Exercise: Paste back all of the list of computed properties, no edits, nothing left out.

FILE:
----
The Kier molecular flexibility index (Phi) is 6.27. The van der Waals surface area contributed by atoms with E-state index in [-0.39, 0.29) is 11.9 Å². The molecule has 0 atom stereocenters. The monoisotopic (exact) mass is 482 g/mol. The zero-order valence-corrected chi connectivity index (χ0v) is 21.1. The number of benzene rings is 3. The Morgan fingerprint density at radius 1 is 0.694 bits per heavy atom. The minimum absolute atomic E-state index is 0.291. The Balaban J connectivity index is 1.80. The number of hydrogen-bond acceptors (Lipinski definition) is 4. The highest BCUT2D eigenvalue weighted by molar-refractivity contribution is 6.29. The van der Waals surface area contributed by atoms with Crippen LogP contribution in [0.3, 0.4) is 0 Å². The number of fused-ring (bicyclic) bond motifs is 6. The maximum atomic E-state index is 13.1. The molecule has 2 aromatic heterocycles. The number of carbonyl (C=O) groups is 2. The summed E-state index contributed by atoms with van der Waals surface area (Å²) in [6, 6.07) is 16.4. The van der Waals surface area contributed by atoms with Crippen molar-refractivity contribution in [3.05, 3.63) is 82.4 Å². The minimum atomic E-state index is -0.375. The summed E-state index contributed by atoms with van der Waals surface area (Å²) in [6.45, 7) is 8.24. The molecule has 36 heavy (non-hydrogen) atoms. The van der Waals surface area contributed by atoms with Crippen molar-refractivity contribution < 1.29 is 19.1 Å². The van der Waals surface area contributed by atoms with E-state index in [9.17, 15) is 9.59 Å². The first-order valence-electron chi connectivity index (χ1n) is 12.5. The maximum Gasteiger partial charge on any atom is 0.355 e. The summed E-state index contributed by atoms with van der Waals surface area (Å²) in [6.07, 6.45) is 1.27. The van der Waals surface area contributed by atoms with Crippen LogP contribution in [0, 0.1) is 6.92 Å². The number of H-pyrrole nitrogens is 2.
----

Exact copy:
The Kier molecular flexibility index (Phi) is 6.27. The van der Waals surface area contributed by atoms with E-state index in [-0.39, 0.29) is 11.9 Å². The molecule has 0 atom stereocenters. The monoisotopic (exact) mass is 482 g/mol. The zero-order valence-corrected chi connectivity index (χ0v) is 21.1. The number of benzene rings is 3. The Morgan fingerprint density at radius 1 is 0.694 bits per heavy atom. The minimum absolute atomic E-state index is 0.291. The Balaban J connectivity index is 1.80. The number of hydrogen-bond acceptors (Lipinski definition) is 4. The highest BCUT2D eigenvalue weighted by molar-refractivity contribution is 6.29. The van der Waals surface area contributed by atoms with Crippen LogP contribution in [0.3, 0.4) is 0 Å². The number of fused-ring (bicyclic) bond motifs is 6. The maximum atomic E-state index is 13.1. The molecule has 2 aromatic heterocycles. The number of carbonyl (C=O) groups is 2. The summed E-state index contributed by atoms with van der Waals surface area (Å²) in [6, 6.07) is 16.4. The van der Waals surface area contributed by atoms with Crippen molar-refractivity contribution in [3.05, 3.63) is 82.4 Å². The minimum atomic E-state index is -0.375. The summed E-state index contributed by atoms with van der Waals surface area (Å²) in [6.45, 7) is 8.24. The molecule has 36 heavy (non-hydrogen) atoms. The van der Waals surface area contributed by atoms with Crippen molar-refractivity contribution < 1.29 is 19.1 Å². The van der Waals surface area contributed by atoms with E-state index in [9.17, 15) is 9.59 Å². The first-order valence-electron chi connectivity index (χ1n) is 12.5. The maximum Gasteiger partial charge on any atom is 0.355 e. The summed E-state index contributed by atoms with van der Waals surface area (Å²) in [6.07, 6.45) is 1.27. The van der Waals surface area contributed by atoms with Crippen LogP contribution in [0, 0.1) is 6.92 Å². The number of H-pyrrole nitrogens is 2.